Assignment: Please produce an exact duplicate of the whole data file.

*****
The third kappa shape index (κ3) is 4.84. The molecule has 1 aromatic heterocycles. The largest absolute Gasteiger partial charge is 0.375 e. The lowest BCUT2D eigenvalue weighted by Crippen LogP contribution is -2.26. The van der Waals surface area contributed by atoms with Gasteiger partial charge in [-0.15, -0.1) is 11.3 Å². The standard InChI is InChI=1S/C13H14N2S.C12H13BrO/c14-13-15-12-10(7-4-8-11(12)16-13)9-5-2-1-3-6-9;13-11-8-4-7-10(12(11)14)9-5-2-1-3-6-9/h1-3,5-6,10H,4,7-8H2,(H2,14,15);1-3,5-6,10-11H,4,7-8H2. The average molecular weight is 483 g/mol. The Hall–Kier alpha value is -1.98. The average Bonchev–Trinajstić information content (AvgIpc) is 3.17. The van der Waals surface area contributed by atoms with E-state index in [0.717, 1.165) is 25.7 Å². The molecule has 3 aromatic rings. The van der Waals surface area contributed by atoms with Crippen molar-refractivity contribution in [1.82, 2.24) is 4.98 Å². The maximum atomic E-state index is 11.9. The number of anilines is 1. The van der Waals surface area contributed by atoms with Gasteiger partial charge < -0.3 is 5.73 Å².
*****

The third kappa shape index (κ3) is 4.84. The molecule has 1 aromatic heterocycles. The largest absolute Gasteiger partial charge is 0.375 e. The lowest BCUT2D eigenvalue weighted by Crippen LogP contribution is -2.26. The van der Waals surface area contributed by atoms with Gasteiger partial charge in [-0.15, -0.1) is 11.3 Å². The standard InChI is InChI=1S/C13H14N2S.C12H13BrO/c14-13-15-12-10(7-4-8-11(12)16-13)9-5-2-1-3-6-9;13-11-8-4-7-10(12(11)14)9-5-2-1-3-6-9/h1-3,5-6,10H,4,7-8H2,(H2,14,15);1-3,5-6,10-11H,4,7-8H2. The average molecular weight is 483 g/mol. The Hall–Kier alpha value is -1.98. The average Bonchev–Trinajstić information content (AvgIpc) is 3.17. The van der Waals surface area contributed by atoms with E-state index in [0.717, 1.165) is 25.7 Å². The molecule has 3 aromatic rings. The van der Waals surface area contributed by atoms with Crippen molar-refractivity contribution in [1.82, 2.24) is 4.98 Å². The maximum atomic E-state index is 11.9. The number of anilines is 1. The van der Waals surface area contributed by atoms with Gasteiger partial charge < -0.3 is 5.73 Å².